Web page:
Jack mackerel stocks in the southern Pacific ocean have declined from about 30 million tonnes to less than 3 million in 20 years. Photo: Eduardo Sorensen/Oceana
TALCAHUANO, Chile - Eric Pineda, a dock agent in this old port south of Santiago, peered deep into the Achernar's hold at a measly 10 tonnes of jack mackerel - the catch after four days in waters once so rich they filled the 17-metre fishing boat in a few hours. Pineda, like everyone here, grew up with the bony, bronze-hued fish they call jurel, which roams in schools in the southern Pacific.
"It's going fast," he said. "We've got to fish harder before it's all gone." Asked what he would leave his son, he shrugged: "He'll have to find something else."
Jack mackerel, rich in oily protein, is manna to a hungry planet, a staple in Africa. Elsewhere, people eat it unaware that much of it is reduced to feed for aquaculture and pigs. It can take more than five kilograms of jack mackerel to raise a single kilogram of farmed salmon.
A small catch of jack mackerel aboard the Achernar. Photo: Mort Rosenblum
Stocks have dropped from an estimated 30 million tonnes to less than a tenth of that in two decades. The world's largest trawlers, after depleting other oceans, now head south towards the edge of Antarctica to compete for what is left.
An eight-country investigation of the fishing industry in the southern Pacific by the International Consortium of Investigative Journalists shows how the fate of the jack mackerel may foretell the progressive collapse of fish stocks in all oceans.
In turn, the fate of this one fish reflects a bigger picture: decades of unchecked global fishing pushed by geopolitical rivalry, greed, corruption, mismanagement and public indifference. Daniel Pauly, an eminent University of British Columbia oceanographer, sees jack mackerel in the southern Pacific as an alarming indicator. "This is the last of the buffaloes," he said. "When they're gone, everything will be gone."
Martin Gotje tracks fishing fleets. Photo: Mort Rosenblum
Delegates from at least 20 countries will gather today in the Chilean capital Santiago for an annual meeting to seek ways to curb the plunder.
The South Pacific Regional Fisheries Management Organisation was formed in 2006, at the initiative of Australia and New Zealand along with Chile. Its purpose was to protect fish, particularly jack mackerel. But it took almost four years for 14 countries to adopt 45 interim articles aimed at doing that. Only six countries have ratified the agreement.
Meanwhile, industrial fleets bound only by voluntary restraints compete in what amounts to a free-for-all in no-man's-water at the bottom of the world. From 2006 to 2011, scientists estimate, jack mackerel stocks declined 63 per cent.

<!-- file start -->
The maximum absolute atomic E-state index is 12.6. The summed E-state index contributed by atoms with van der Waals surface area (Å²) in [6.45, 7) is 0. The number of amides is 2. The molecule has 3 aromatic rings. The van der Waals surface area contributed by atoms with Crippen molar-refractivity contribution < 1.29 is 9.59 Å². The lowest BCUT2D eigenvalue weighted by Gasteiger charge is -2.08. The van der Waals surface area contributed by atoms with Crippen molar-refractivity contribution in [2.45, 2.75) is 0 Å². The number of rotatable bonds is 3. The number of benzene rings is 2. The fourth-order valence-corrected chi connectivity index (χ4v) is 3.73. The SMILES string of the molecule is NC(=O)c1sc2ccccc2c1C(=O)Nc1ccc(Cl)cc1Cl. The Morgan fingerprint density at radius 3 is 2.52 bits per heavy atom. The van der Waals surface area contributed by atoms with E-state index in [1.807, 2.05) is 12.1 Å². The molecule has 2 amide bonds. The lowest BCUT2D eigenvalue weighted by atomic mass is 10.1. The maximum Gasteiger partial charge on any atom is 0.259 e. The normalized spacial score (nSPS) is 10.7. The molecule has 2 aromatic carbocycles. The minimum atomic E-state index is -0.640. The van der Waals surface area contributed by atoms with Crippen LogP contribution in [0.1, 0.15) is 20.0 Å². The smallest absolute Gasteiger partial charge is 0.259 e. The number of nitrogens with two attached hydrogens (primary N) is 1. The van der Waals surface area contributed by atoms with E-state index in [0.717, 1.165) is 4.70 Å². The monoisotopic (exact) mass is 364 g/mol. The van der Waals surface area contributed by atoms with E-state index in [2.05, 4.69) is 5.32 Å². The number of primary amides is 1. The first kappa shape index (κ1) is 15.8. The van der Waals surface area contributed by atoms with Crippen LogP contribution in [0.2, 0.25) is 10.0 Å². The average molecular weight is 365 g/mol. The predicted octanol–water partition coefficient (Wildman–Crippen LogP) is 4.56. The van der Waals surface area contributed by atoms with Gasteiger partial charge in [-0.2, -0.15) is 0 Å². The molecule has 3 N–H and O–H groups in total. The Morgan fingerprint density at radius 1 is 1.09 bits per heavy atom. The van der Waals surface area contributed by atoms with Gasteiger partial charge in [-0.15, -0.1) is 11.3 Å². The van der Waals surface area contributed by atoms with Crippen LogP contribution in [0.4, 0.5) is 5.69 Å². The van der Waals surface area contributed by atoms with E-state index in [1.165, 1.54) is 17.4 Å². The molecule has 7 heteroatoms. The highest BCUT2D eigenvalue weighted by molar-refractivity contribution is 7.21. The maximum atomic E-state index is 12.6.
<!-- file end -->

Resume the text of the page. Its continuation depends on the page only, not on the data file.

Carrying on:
Jack mackerel sold in Valparaiso in Chile. Photo: Instituto de Fomento
The fisheries convention needs eight signatures to be binding, including one South American coastal state. Chile - prominent in getting the group together - has yet to ratify.
The South Pacific fisheries organisation decided at the outset that it would assign future yearly quotas for member countries based on the total annual tonnage of vessels each deployed from 2007 to 2009.
To stake claims, fleets hurried south. Chinese trawlers arrived en masse, among others from Asia, Europe and Latin America.
One newcomer was at the time the biggest fishing vessel afloat, the 14,000-tonne Atlantic Dawn, built for Irish owners. Parlevliet & Van der Plas of the Netherlands bought it, renaming it the Annelies Ilena. Such "super-trawlers" chase jack mackerel with nets measuring up to 25 metres by 80 metres at the opening. When they are hauled in, fish are pulled into the hold by suction tubes, like giant vacuum cleaners.
Gerard van Balsfoort, president of the Netherlands-based Pelagic Freezer-Trawler Association, which represents nine companies and 25 vessels flagged by states in the European Union, confirmed the obvious: the Dutch, like others, went to mark out territory.
"It was one of the few areas where still you could get free entry," he said.
"It looked as though too many vessels would head south, but there was no choice. If you were too late in your decision to go there, they could have closed the gate."
By 2010, the South Pacific fisheries organisation counted 75 vessels fishing in its region.
The mackerel rush also attracted the leading commercial player, Pacific Andes International Holdings: PacAndes. The company, based in Hong Kong, spent $100 million in 2008 to rebuild a nearly 230-metre, 50,000-tonne oil tanker into a floating factory called the Lafayette.
The Russian-flagged Lafayette sucks fish from attendant trawlers with a giant hose and freezes them in blocks. Refrigerated vessels - reefers - carry these to distant ports. The Lafayette alone has the technical capacity to process 547,000 tonnes a year, if it operated every day.
In September 2011, scientists for the fisheries organisation concluded that an annual catch beyond 520,000 tonnes could further deplete jack mackerel stocks.
One of those scientists, Cristian Canales of the Chilean fisheries research centre, Instituto de Fomento Pesquero, said a safer limit would be 250,000 tonnes. Some dissenting experts say the only way to restore the fishery is to impose a total ban for five years.
Trachurus murphyi, Chilean jack mackerel, are fished west of Chile and Peru, along a 6500-kilometre coastline, to about 120 degrees longitude, halfway to New Zealand. They range widely in open waters, eating plankton and small organisms, and are food for bigger fish.
The UN Food and Agriculture Organisation says global fishing fleets are 2.5 times larger than needed. That estimate was based on a 1998 report; since then, fleets have expanded.
Experts say much of that overcapacity has been driven by government subsidies, particularly in Europe and Asia. A landmark report by Rashid Sumaila, along with Pauly and others at the University of British Columbia, estimated total global subsidies in 2003 - the latest available data - at $US25 billion to $US29 billion.
From 15 to 30 per cent of the subsidies went towards paying for ships' fuel, while a further 60 per cent went to increase size and upgrade equipment. The study calculated China's subsidies at $US4.14 billion and Russia's at $US1.48 billion.